So, last spring during that ignoble dive into the wrong history records, how many of you believed the reason Thomas wasn’t put in was that Julien had no confidence in Tim Thomas? I know some of you simply expected it was Julien’s well known, occasionally excessive, stubborn loyalty to a player that kept Rask in net as it kept certain skaters on the ice? I also know some of you never expected Thomas to play another game as a Bruin. I have just one question for you all now.

Are you done doubting Thomas yet? Right now, Tim Thomas has all of the Boston Bruins wins this year. He has the National Hockey league lead in goals against average, saves percentage, and shutouts. He’s just one win behind several goalies who have played more games. To top that off he’s also currently tied for the most wins for any Bruin’s goalie to start a season since the days when the NHL was about one fifth its current size. To put it in perspective, the Red Sox drought was still not old enough to vote, and Germany had yet to be split by the Iron Curtain.

At 36 years old Thomas is out playing Martin Broduer who many consider the best goalie ever, and even those less enamored of him will call a top 25 all time goalie. He’s outplaying last years Vezina winner Ryan Miller, and any other goalie you can name and scores you can’t.

Thomas has smacked down the assumption he’d spend most of the season opening the bench door for Rask and robbing the team of cap space to no good. Instead he’s walked back into the limelight by stonewalling some minor goal scoring talents like Alex Ovechkin, Ilya Kovalchuk, Alex Semin, Daniel Alfredsson, and some guy the Bruins fans thanked during the last Leafs game. He’s employed the whirling dervish style that until Thomas ascended to a full time NHL player had been unseen since Hasek’s hayday. Its unconventional to say the least, uncomfortable for the weak of bladder (and brain) to watch, and has an elegance roughly equivalent to a demolition derby, but it is undeniably effective. Former college team mate Martin St Louis has said there is no book on Thomas and you just have to shoot well and hope for the best. If someone who’s known and played with and against Thomas for decades and who has had much better than average goal totals is convinced of Thomas’s quality, who are you to doubt it?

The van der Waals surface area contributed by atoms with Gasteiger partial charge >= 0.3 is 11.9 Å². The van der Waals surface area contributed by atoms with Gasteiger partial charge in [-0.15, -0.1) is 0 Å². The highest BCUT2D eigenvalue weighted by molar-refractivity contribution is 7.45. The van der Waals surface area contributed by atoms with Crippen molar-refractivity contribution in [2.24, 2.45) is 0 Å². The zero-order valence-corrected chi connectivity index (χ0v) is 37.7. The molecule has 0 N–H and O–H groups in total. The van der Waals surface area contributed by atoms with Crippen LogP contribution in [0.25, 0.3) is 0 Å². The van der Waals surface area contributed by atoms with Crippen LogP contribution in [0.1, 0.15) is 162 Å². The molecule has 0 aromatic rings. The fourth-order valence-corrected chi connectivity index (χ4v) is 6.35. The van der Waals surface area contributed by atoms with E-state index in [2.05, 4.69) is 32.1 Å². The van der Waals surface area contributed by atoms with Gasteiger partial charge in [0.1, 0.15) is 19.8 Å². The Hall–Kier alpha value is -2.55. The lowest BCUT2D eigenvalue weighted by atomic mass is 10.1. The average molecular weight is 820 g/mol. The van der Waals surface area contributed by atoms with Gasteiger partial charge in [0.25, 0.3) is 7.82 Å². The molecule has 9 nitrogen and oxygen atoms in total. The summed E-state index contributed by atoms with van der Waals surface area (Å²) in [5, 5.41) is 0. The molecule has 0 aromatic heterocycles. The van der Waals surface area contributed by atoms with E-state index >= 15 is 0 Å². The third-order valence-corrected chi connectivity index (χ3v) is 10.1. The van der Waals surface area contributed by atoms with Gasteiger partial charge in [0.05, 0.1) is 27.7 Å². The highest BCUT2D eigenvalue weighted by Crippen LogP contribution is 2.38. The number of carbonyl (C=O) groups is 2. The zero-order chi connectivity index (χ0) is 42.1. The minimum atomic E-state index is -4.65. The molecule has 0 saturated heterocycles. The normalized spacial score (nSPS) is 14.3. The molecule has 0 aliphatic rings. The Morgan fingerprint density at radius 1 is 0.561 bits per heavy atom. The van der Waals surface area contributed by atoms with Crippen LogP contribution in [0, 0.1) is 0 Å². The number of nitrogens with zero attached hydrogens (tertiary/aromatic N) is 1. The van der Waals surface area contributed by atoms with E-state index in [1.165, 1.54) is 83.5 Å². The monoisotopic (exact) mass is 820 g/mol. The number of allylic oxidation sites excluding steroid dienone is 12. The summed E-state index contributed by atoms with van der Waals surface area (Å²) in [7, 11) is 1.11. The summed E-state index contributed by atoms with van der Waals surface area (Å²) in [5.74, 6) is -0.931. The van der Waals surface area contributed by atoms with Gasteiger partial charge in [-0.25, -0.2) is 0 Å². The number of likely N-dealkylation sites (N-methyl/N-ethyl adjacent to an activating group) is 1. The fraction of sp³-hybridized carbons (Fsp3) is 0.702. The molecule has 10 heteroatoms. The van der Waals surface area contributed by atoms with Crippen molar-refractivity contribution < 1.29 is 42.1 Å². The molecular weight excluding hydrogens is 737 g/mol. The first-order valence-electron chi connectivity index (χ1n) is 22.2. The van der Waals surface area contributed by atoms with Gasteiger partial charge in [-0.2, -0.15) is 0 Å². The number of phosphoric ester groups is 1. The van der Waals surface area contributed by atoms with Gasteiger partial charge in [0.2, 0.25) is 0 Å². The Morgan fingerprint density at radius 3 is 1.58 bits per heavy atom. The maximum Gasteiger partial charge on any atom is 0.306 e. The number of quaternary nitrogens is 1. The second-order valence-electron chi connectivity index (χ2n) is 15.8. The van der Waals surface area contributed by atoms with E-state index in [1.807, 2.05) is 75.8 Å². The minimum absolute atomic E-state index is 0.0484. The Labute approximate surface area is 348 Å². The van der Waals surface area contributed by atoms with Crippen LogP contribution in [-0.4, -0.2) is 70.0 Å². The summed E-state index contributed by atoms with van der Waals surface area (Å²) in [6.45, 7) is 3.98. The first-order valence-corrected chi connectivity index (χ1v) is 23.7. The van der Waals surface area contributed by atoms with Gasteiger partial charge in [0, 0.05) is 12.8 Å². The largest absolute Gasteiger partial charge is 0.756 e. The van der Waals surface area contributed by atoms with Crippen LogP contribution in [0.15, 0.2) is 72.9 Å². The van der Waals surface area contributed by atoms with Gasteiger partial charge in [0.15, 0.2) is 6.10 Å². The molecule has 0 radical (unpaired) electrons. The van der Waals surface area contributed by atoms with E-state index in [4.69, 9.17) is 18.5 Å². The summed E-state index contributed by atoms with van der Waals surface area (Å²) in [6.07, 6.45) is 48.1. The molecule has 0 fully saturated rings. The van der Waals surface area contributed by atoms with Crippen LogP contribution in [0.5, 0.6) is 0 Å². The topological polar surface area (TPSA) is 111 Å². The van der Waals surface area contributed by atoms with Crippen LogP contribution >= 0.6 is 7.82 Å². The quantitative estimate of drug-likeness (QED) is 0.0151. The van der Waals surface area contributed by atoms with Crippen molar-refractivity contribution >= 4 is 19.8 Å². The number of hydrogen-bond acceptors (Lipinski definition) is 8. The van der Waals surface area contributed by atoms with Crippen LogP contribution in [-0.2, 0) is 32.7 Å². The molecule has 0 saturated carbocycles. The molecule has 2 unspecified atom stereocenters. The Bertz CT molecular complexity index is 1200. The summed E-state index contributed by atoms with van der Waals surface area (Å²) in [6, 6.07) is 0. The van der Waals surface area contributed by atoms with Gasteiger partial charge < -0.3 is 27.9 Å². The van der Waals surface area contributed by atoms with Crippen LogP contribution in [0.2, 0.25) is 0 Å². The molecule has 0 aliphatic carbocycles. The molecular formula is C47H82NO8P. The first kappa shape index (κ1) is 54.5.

Peter Chiarelli has stated he wants to be proactive in addressing the pending cap crunch. For the purposes of this article trades have to make sense to all parties concerned. This means that if a player has a no trade clause, the place they might be shipped to has to be a strong playoff team, the cap numbers have to make sense and worse from the armchair GM’s position, the bodies have to line up right.

First trade, and probably the least likely situation.*

To Boston:

Conditional 3rd Round pick, 2011.

To Los Angeles:

Marco Sturm

If Marco Sturm scores more than 20 goals, or is resigned by the Kings or they win the Stanley Cup with him having played 3 or more playoff games the pick would become a 2nd round pick.

Why:

Boston, moves a loyal soldier who will probably not be resigned to a good situation.

Los Angeles, depth at left wing, secondary leadership, and someone who can step in to the penalty kill as needed.

Sturm, gets his feet wet with another organization and moves to a very good young team with stars on the rise.

To Boston:

Jeff Petry, 2nd round pick in 2012, 3rd round pick in 2011

To Edmonton:

Blake Wheeler, Daniel Paille,  Matt Dalton

Why:

Boston: $3.2 Million in salary moved, and allows more grooming of late cuts like Arniel, Sauve (when he is healthy again), Colborne and others. Moves Paille before he becomes a distraction sitting on the bench as he has thus far. Two easiest guys to move on the roster that you have a shot at getting back something of similar value.